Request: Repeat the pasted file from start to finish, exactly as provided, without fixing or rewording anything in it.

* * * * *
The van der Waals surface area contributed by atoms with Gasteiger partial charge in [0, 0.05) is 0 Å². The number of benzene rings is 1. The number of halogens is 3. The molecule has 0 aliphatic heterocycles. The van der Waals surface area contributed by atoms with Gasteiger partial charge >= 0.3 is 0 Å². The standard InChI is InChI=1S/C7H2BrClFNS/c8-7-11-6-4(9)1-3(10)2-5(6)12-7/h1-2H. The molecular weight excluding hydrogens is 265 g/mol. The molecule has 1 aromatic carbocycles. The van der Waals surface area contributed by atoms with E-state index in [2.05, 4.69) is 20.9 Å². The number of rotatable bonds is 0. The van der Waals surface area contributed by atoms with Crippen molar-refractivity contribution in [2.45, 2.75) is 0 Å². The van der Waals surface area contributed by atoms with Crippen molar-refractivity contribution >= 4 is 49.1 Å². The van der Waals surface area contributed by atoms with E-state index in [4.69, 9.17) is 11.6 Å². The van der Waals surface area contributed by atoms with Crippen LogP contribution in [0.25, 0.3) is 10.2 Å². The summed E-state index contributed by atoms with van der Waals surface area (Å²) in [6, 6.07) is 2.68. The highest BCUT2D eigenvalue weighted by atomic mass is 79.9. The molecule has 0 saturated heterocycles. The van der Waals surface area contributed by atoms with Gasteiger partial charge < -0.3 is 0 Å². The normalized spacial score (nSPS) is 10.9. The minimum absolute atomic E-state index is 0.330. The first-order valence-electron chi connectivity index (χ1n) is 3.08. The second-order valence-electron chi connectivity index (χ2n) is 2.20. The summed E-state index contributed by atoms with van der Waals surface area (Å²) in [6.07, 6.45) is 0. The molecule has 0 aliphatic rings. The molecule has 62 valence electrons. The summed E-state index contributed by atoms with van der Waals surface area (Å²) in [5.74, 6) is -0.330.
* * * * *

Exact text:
The van der Waals surface area contributed by atoms with Gasteiger partial charge in [0, 0.05) is 0 Å². The number of benzene rings is 1. The number of halogens is 3. The molecule has 0 aliphatic heterocycles. The van der Waals surface area contributed by atoms with Gasteiger partial charge >= 0.3 is 0 Å². The standard InChI is InChI=1S/C7H2BrClFNS/c8-7-11-6-4(9)1-3(10)2-5(6)12-7/h1-2H. The molecular weight excluding hydrogens is 265 g/mol. The molecule has 1 aromatic carbocycles. The van der Waals surface area contributed by atoms with E-state index in [2.05, 4.69) is 20.9 Å². The number of rotatable bonds is 0. The van der Waals surface area contributed by atoms with Crippen molar-refractivity contribution in [2.45, 2.75) is 0 Å². The van der Waals surface area contributed by atoms with Crippen molar-refractivity contribution >= 4 is 49.1 Å². The van der Waals surface area contributed by atoms with E-state index in [4.69, 9.17) is 11.6 Å². The van der Waals surface area contributed by atoms with Crippen LogP contribution in [0.25, 0.3) is 10.2 Å². The summed E-state index contributed by atoms with van der Waals surface area (Å²) in [6, 6.07) is 2.68. The highest BCUT2D eigenvalue weighted by atomic mass is 79.9. The molecule has 0 saturated heterocycles. The van der Waals surface area contributed by atoms with Gasteiger partial charge < -0.3 is 0 Å². The normalized spacial score (nSPS) is 10.9. The minimum absolute atomic E-state index is 0.330. The first-order valence-electron chi connectivity index (χ1n) is 3.08. The second-order valence-electron chi connectivity index (χ2n) is 2.20. The summed E-state index contributed by atoms with van der Waals surface area (Å²) in [6.07, 6.45) is 0. The molecule has 0 aliphatic rings. The molecule has 62 valence electrons. The summed E-state index contributed by atoms with van der Waals surface area (Å²) in [5.74, 6) is -0.330.